On Tuesday the Google Webmaster Central Blog announced that the supplemental tag would be removed from search results. While not unexpected, the news is disappointing and the reasons given for the tags removal still strike me as hollow and little more than supplemental spin.
Danny Sullivan had a nice write up of the supplemental index and the news about dumping the results label. Barry Schwartz added some thoughts as well.
From Danny’s post:
By and large, it was less important pages that ended up in the supplemental index. If Google’s main index — containing what it considered the best or most important pages — didn’t seem to have a match, then Google would look to the supplemental index for listings.
Pages in the supplemental index could, did and do rank — but only generally if there’s not much to be found in the primary index.
As much as Google would like us to believe otherwise, a page in the supplemental index will get less traffic from Google than were that same page in the main index. Knowing which pages are in the supplemental index allows webmasters to identify potential problems with those pages and sometimes with the site as a whole.
If it were simply a matter of not enough links pointing to a page then this wouldn’t be such a big deal. We all know or should know that links help pages rank and we should be looking to bring links into our pages and our site as a whole. But sometimes the problem has nothing to do with links. As I’ve mentioned on several occasions last summer this entire blog went supplemental due mostly to Google indexing the feed of each post along with the html version of the post. Admittedly most of the posts at that time had very few links, but a quick fix to my robots.txt file pulled all of the posts out of the supplemental index and placed them back in the main index. Traffic to the site increased about 1500% in less than a month.
The problem was more than links or a lack of them. Seeing the supplemental label is what led me to understand the nature of the problem and find the solution. As recently as today Michael Gray posted about WordPress comments being seo unfriendly and the issue and solution are the same. Content goes supplemental in ways that might not be apparent at first and the label in the results helped in the discovery of potential problems.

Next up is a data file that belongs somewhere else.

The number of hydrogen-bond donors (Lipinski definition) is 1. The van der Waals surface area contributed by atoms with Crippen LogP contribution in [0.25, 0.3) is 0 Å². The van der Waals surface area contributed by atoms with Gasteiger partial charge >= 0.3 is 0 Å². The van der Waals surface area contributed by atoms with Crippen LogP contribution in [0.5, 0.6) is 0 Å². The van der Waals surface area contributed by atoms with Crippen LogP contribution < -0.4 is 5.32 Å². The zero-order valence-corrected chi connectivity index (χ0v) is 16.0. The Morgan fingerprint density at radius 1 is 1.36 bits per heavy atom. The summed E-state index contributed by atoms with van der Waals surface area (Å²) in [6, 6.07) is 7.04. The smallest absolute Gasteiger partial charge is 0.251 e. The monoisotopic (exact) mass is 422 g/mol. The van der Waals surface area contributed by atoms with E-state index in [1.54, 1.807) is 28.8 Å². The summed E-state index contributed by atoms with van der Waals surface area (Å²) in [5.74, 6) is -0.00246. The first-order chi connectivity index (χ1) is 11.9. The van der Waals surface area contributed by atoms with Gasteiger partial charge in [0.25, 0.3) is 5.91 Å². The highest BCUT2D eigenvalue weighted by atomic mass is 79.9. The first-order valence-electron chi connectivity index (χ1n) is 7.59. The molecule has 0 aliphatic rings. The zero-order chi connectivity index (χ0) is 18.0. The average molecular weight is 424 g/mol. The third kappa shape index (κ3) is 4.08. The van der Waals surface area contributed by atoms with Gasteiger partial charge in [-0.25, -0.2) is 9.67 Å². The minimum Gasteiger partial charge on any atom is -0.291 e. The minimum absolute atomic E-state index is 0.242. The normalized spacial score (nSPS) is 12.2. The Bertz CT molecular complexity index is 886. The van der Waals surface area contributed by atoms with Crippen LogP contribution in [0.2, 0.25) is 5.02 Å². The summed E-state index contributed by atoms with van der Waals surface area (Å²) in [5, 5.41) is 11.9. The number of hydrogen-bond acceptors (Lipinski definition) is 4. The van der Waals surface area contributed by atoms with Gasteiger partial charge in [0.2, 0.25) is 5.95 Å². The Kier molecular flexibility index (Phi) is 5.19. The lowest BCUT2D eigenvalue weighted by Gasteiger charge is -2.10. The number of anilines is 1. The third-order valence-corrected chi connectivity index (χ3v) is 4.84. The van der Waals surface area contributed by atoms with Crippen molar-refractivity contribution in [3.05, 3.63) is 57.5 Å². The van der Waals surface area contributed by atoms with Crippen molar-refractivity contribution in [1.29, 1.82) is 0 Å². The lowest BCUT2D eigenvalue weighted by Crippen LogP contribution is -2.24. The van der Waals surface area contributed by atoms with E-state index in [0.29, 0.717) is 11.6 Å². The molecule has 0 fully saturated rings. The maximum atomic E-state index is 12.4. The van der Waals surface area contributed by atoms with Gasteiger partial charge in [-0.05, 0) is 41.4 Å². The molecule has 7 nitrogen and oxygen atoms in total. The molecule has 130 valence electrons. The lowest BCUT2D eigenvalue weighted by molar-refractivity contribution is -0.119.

Google, though, has chosen to remove the information. Their reasons are
The distinction between the main and the supplemental index is therefore continuing to narrow. Given all the progress that we’ve been able to make so far, and thinking ahead to future improvements, we’ve decided to stop labeling these URLs as “Supplemental Results.”
Narrowing the gap is an admission that there is a gap. It’s also vague in that it’s not quantifiable or meaningful. If you and I are currently 10,000 miles apart and we take a step towards each other we’ve narrowed the gap between us. We’re hardly any closer to each other.
Google would like us to believe the goal is to bring the two indexes closer to each other in the future until the distinction between them is virtually non-existent. If that’s the case then why have the supplemental index at all? What purpose would it be serving?
We’re being told the reason for dropping the label is that it’s not important for us to know and Matt Cutts doesn’t want people fixating on their supplemental pages. More likely the reason the labels are going away is that Google wants to hide the fact that there is a difference and will continue to be a difference between the two indexes.
In all fairness to Google it’s still possible they’ll give us a way to determine supplemental pages in some fashion through Webmaster Tools. And even if Google doesn’t people will still find a way. At the moment there’s another simple query you can use to find your supplemental pages. It will probably stop working before long, though. Jim Boykin has ideas on another way to find supplemental results. Google sent Danny a way to discover supplemental pages as well.
First, get a list of all of your pages. Next, go to the webmaster console [Google Webmaster Central] and export a list of all of your links. Make sure that you get both external and internal links, and concatenate the files.
Now, compare your list of all your pages with your list of internal+external backlinks. If you know a page exists, but you don’t see that page in the list of site with backlinks, that deserves investigation. Pages with very few backlinks (either from other sites or internally) are also worth checking out.
I agree with Danny that it would be better to simply select the “export supplemental URLs” option, but I’m sure more ways will follow to determine or at least approximate supplemental pages.
The best solution is to return things as they were. Failing that the next best alternative would be a quick way to see supplemental pages through Webmaster Central. Regardless of what Google would have us believe the information about which pages of a site are supplemental is helpful and worth knowing.